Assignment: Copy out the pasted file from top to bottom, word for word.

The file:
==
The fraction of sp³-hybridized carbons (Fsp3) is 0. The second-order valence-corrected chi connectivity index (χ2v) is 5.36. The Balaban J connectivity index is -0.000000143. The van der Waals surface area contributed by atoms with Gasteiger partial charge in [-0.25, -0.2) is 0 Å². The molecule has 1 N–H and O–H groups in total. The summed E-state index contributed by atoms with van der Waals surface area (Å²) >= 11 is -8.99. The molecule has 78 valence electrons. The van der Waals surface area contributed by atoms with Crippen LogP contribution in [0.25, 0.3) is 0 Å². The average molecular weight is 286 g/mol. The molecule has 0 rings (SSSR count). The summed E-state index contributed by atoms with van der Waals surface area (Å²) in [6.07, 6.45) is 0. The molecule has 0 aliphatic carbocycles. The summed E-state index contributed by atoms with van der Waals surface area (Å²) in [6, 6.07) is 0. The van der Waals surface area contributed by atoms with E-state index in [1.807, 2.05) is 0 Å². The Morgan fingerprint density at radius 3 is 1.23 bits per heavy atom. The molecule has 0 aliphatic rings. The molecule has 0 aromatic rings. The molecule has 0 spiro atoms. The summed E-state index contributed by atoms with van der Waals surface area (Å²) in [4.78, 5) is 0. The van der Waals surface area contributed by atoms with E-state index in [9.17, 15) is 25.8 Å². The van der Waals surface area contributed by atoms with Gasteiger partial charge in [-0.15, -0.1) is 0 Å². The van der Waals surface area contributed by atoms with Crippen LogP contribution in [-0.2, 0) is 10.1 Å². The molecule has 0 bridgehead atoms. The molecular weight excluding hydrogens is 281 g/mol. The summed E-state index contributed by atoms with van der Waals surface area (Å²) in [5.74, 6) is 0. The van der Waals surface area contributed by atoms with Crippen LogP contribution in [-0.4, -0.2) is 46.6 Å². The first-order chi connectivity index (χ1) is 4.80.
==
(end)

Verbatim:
The fraction of sp³-hybridized carbons (Fsp3) is 0. The second-order valence-corrected chi connectivity index (χ2v) is 5.36. The Balaban J connectivity index is -0.000000143. The van der Waals surface area contributed by atoms with Gasteiger partial charge in [-0.25, -0.2) is 0 Å². The molecule has 1 N–H and O–H groups in total. The summed E-state index contributed by atoms with van der Waals surface area (Å²) >= 11 is -8.99. The molecule has 78 valence electrons. The van der Waals surface area contributed by atoms with Crippen LogP contribution in [0.25, 0.3) is 0 Å². The average molecular weight is 286 g/mol. The molecule has 0 rings (SSSR count). The summed E-state index contributed by atoms with van der Waals surface area (Å²) in [6.07, 6.45) is 0. The molecule has 0 aliphatic carbocycles. The summed E-state index contributed by atoms with van der Waals surface area (Å²) in [6, 6.07) is 0. The van der Waals surface area contributed by atoms with E-state index in [1.807, 2.05) is 0 Å². The Morgan fingerprint density at radius 3 is 1.23 bits per heavy atom. The molecule has 0 aliphatic rings. The molecule has 0 aromatic rings. The molecule has 0 spiro atoms. The summed E-state index contributed by atoms with van der Waals surface area (Å²) in [4.78, 5) is 0. The van der Waals surface area contributed by atoms with E-state index in [9.17, 15) is 25.8 Å². The van der Waals surface area contributed by atoms with Gasteiger partial charge in [-0.15, -0.1) is 0 Å². The van der Waals surface area contributed by atoms with Crippen LogP contribution in [-0.2, 0) is 10.1 Å². The molecule has 0 bridgehead atoms. The molecular weight excluding hydrogens is 281 g/mol. The summed E-state index contributed by atoms with van der Waals surface area (Å²) in [5.74, 6) is 0. The van der Waals surface area contributed by atoms with Crippen LogP contribution in [-0.4, -0.2) is 46.6 Å². The first-order chi connectivity index (χ1) is 4.80.